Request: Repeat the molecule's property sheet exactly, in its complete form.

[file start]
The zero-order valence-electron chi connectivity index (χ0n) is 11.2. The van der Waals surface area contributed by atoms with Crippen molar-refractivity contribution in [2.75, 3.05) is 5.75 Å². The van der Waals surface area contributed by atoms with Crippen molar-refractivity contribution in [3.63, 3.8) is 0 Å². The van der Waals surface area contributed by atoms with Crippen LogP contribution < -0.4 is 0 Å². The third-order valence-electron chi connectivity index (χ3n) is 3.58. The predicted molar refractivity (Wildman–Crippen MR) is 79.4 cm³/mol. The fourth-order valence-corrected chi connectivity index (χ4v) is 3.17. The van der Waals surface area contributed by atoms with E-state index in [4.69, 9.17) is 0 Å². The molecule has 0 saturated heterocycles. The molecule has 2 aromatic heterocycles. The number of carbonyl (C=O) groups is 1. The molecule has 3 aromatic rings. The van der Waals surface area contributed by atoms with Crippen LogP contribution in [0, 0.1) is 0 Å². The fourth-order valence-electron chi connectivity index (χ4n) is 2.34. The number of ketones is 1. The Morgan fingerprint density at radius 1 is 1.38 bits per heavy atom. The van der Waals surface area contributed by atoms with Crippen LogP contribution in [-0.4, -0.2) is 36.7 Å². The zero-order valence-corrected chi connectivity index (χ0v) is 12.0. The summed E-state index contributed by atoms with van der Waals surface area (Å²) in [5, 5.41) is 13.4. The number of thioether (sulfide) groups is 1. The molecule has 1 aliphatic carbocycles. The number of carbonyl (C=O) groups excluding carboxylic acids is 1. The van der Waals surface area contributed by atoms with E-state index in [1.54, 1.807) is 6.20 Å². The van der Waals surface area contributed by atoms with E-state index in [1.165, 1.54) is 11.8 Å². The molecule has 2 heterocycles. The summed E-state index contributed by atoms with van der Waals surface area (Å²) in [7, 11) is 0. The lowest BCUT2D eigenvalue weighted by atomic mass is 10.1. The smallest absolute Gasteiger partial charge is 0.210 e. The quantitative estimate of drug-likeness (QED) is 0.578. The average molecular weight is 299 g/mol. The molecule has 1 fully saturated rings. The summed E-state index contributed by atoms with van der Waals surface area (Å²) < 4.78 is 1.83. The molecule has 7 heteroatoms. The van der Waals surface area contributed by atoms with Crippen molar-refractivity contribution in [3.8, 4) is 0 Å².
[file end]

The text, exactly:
The zero-order valence-electron chi connectivity index (χ0n) is 11.2. The van der Waals surface area contributed by atoms with Crippen molar-refractivity contribution in [2.75, 3.05) is 5.75 Å². The van der Waals surface area contributed by atoms with Crippen molar-refractivity contribution in [3.63, 3.8) is 0 Å². The van der Waals surface area contributed by atoms with Crippen LogP contribution < -0.4 is 0 Å². The third-order valence-electron chi connectivity index (χ3n) is 3.58. The predicted molar refractivity (Wildman–Crippen MR) is 79.4 cm³/mol. The fourth-order valence-corrected chi connectivity index (χ4v) is 3.17. The van der Waals surface area contributed by atoms with E-state index in [4.69, 9.17) is 0 Å². The molecule has 0 saturated heterocycles. The molecule has 2 aromatic heterocycles. The number of carbonyl (C=O) groups is 1. The molecule has 3 aromatic rings. The van der Waals surface area contributed by atoms with Crippen LogP contribution in [0, 0.1) is 0 Å². The fourth-order valence-electron chi connectivity index (χ4n) is 2.34. The number of ketones is 1. The Morgan fingerprint density at radius 1 is 1.38 bits per heavy atom. The van der Waals surface area contributed by atoms with Crippen LogP contribution in [-0.4, -0.2) is 36.7 Å². The zero-order valence-corrected chi connectivity index (χ0v) is 12.0. The summed E-state index contributed by atoms with van der Waals surface area (Å²) in [5, 5.41) is 13.4. The number of thioether (sulfide) groups is 1. The molecule has 1 aliphatic carbocycles. The number of carbonyl (C=O) groups excluding carboxylic acids is 1. The van der Waals surface area contributed by atoms with E-state index in [1.54, 1.807) is 6.20 Å². The van der Waals surface area contributed by atoms with E-state index in [1.165, 1.54) is 11.8 Å². The molecule has 2 heterocycles. The summed E-state index contributed by atoms with van der Waals surface area (Å²) in [7, 11) is 0. The lowest BCUT2D eigenvalue weighted by atomic mass is 10.1. The smallest absolute Gasteiger partial charge is 0.210 e. The quantitative estimate of drug-likeness (QED) is 0.578. The average molecular weight is 299 g/mol. The molecule has 1 fully saturated rings. The summed E-state index contributed by atoms with van der Waals surface area (Å²) < 4.78 is 1.83. The molecule has 7 heteroatoms. The van der Waals surface area contributed by atoms with Crippen molar-refractivity contribution in [3.8, 4) is 0 Å².